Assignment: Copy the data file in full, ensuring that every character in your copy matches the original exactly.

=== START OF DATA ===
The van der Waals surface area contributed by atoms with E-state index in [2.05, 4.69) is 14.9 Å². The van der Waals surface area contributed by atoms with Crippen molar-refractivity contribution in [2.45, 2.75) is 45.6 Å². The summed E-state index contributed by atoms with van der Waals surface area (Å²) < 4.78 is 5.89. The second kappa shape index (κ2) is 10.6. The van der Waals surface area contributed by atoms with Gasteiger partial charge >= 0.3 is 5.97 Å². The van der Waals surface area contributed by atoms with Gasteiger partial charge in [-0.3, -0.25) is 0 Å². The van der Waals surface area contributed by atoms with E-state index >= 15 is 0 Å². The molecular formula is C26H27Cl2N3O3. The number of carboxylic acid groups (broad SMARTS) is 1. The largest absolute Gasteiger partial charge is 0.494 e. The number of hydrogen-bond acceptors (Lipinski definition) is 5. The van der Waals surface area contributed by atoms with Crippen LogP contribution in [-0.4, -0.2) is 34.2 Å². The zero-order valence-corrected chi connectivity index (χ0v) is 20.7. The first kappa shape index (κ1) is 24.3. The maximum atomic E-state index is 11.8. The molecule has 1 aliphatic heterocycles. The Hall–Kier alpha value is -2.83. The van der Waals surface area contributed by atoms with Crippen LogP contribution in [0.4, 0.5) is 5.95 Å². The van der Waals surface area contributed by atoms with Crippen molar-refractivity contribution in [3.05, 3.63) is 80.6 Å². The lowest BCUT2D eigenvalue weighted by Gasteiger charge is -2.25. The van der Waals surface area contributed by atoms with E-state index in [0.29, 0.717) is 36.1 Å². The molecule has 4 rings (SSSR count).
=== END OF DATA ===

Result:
The van der Waals surface area contributed by atoms with E-state index in [2.05, 4.69) is 14.9 Å². The van der Waals surface area contributed by atoms with Crippen molar-refractivity contribution in [2.45, 2.75) is 45.6 Å². The summed E-state index contributed by atoms with van der Waals surface area (Å²) < 4.78 is 5.89. The second kappa shape index (κ2) is 10.6. The van der Waals surface area contributed by atoms with Gasteiger partial charge >= 0.3 is 5.97 Å². The van der Waals surface area contributed by atoms with Gasteiger partial charge in [-0.3, -0.25) is 0 Å². The van der Waals surface area contributed by atoms with E-state index >= 15 is 0 Å². The molecular formula is C26H27Cl2N3O3. The number of carboxylic acid groups (broad SMARTS) is 1. The largest absolute Gasteiger partial charge is 0.494 e. The number of hydrogen-bond acceptors (Lipinski definition) is 5. The van der Waals surface area contributed by atoms with Crippen LogP contribution in [-0.4, -0.2) is 34.2 Å². The zero-order valence-corrected chi connectivity index (χ0v) is 20.7. The first kappa shape index (κ1) is 24.3. The maximum atomic E-state index is 11.8. The molecule has 1 aliphatic heterocycles. The Hall–Kier alpha value is -2.83. The van der Waals surface area contributed by atoms with Crippen LogP contribution in [0.4, 0.5) is 5.95 Å². The van der Waals surface area contributed by atoms with Crippen molar-refractivity contribution in [3.05, 3.63) is 80.6 Å². The lowest BCUT2D eigenvalue weighted by Gasteiger charge is -2.25. The van der Waals surface area contributed by atoms with E-state index in [0.29, 0.717) is 36.1 Å². The molecule has 4 rings (SSSR count).